Reviewed November 2008
What is the official name of the ATN1 gene?
The official name of this gene is “atrophin 1.”
ATN1 is the gene's official symbol. The ATN1 gene is also known by other names, listed below.
What is the normal function of the ATN1 gene?
The ATN1 gene provides instructions for making a protein called atrophin 1. Although the exact function of this protein is unknown, it appears to play an important role in nerve cells (neurons) in many areas of the brain. Based on studies in other animals, researchers speculate that atrophin 1 may act as a transcriptional co-repressor. A transcriptional co-repressor is a protein that interacts with other DNA-binding proteins to suppress the activity of certain genes, although it cannot attach (bind) to DNA by itself.
One region of the ATN1 gene contains a particular DNA segment known as a CAG trinucleotide repeat. This segment is made up of a series of three DNA building blocks (cytosine, adenine, and guanine) that appear multiple times in a row. In most people, the number of CAG repeats in the ATN1 gene ranges from 6 to 35.
How are changes in the ATN1 gene related to health conditions?
- dentatorubral-pallidoluysian atrophy - caused by mutations in the ATN1 gene
Dentatorubral-pallidoluysian atrophy (DRPLA) results from an increased number of copies (expansion) of the CAG trinucleotide repeat in the ATN1 gene. In people with this condition, the CAG segment is abnormally repeated at least 48 times, and the repeat region may be two or three times its usual length. Although the extended CAG region changes the structure of atrophin 1, it is unclear how the altered protein damages brain cells. Researchers believe that abnormal atrophin 1 accumulates in neurons and interferes with normal cell functions. The dysfunction and eventual death of neurons in many parts of the brain lead to involuntary movements, intellectual decline, and the other characteristic features of DRPLA.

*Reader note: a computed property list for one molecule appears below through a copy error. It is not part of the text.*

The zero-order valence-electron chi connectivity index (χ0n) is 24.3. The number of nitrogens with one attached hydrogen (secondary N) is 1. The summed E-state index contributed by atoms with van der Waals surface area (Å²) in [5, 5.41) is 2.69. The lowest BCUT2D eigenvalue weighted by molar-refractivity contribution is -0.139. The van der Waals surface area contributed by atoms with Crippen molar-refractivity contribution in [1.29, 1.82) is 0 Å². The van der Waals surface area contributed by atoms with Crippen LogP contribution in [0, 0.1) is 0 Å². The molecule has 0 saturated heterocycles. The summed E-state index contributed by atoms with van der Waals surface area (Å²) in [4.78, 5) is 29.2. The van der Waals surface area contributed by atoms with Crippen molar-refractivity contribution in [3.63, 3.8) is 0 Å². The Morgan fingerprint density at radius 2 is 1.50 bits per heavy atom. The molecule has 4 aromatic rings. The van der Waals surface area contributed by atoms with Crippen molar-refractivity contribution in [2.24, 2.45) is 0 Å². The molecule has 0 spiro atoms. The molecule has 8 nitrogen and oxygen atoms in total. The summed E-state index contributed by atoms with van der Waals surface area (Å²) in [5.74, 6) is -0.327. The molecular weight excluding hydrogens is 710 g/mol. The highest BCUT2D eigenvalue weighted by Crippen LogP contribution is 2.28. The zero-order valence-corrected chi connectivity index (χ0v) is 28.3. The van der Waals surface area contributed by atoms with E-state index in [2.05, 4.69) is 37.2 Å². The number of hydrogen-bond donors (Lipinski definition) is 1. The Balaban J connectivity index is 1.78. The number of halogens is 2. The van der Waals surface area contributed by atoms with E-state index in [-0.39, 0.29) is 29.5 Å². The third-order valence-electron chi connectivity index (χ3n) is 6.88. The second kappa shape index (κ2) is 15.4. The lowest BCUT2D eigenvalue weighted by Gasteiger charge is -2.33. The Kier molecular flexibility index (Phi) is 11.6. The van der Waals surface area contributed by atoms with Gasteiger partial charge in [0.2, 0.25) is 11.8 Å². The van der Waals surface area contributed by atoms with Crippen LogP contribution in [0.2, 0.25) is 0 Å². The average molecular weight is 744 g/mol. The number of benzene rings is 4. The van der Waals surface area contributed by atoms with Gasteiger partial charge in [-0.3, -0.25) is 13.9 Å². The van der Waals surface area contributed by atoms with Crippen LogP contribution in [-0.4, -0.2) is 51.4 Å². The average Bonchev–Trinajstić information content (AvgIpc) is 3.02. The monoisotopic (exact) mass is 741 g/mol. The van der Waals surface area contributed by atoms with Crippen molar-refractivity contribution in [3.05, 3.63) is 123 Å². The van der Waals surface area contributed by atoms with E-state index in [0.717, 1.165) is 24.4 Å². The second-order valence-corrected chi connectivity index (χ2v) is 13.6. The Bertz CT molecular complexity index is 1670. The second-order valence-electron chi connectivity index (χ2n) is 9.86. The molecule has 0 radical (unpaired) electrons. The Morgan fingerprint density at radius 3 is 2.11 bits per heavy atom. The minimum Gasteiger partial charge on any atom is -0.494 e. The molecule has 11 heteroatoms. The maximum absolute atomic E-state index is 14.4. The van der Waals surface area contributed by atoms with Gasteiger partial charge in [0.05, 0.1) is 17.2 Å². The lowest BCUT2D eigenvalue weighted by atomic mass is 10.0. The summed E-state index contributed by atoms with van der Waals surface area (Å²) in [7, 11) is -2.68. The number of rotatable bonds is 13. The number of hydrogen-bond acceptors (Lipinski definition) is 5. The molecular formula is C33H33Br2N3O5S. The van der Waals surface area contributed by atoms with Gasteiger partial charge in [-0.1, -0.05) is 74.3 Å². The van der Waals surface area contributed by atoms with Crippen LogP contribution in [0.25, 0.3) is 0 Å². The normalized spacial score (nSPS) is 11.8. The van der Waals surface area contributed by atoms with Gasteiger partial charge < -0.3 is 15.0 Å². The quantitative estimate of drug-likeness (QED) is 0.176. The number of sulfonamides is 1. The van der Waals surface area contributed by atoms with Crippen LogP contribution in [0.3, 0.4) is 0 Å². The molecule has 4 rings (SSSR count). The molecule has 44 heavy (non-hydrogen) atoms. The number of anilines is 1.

Where is the ATN1 gene located?
Cytogenetic Location: 12p13.31
Molecular Location on chromosome 12: base pairs 6,924,462 to 6,942,320
The ATN1 gene is located on the short (p) arm of chromosome 12 at position 13.31.
More precisely, the ATN1 gene is located from base pair 6,924,462 to base pair 6,942,320 on chromosome 12.
See How do geneticists indicate the location of a gene? (http://ghr.nlm.nih.gov/handbook/howgeneswork/genelocation) in the Handbook.
Where can I find additional information about ATN1?
You and your healthcare professional may find the following resources about ATN1 helpful.
Educational resources - Information pages
- Biochemistry (fifth edition, 2002): Some genetic diseases are caused by the expansion of repeats of three nucleotides (http://www.ncbi.nlm.nih.gov/books/NBK22525/)
- Human Molecular Genetics (second edition, 1999): The pathogenic potential of repeated sequences (http://www.ncbi.nlm.nih.gov/books/NBK7566/)
- Gene Reviews - Clinical summary (http://www.ncbi.nlm.nih.gov/books/NBK1491)
Genetic Testing Registry - Repository of genetic test information
- GTR: Genetic tests for ATN1 (http://www.ncbi.nlm.nih.gov/gtr/tests/?term=1822%5Bgeneid%5D)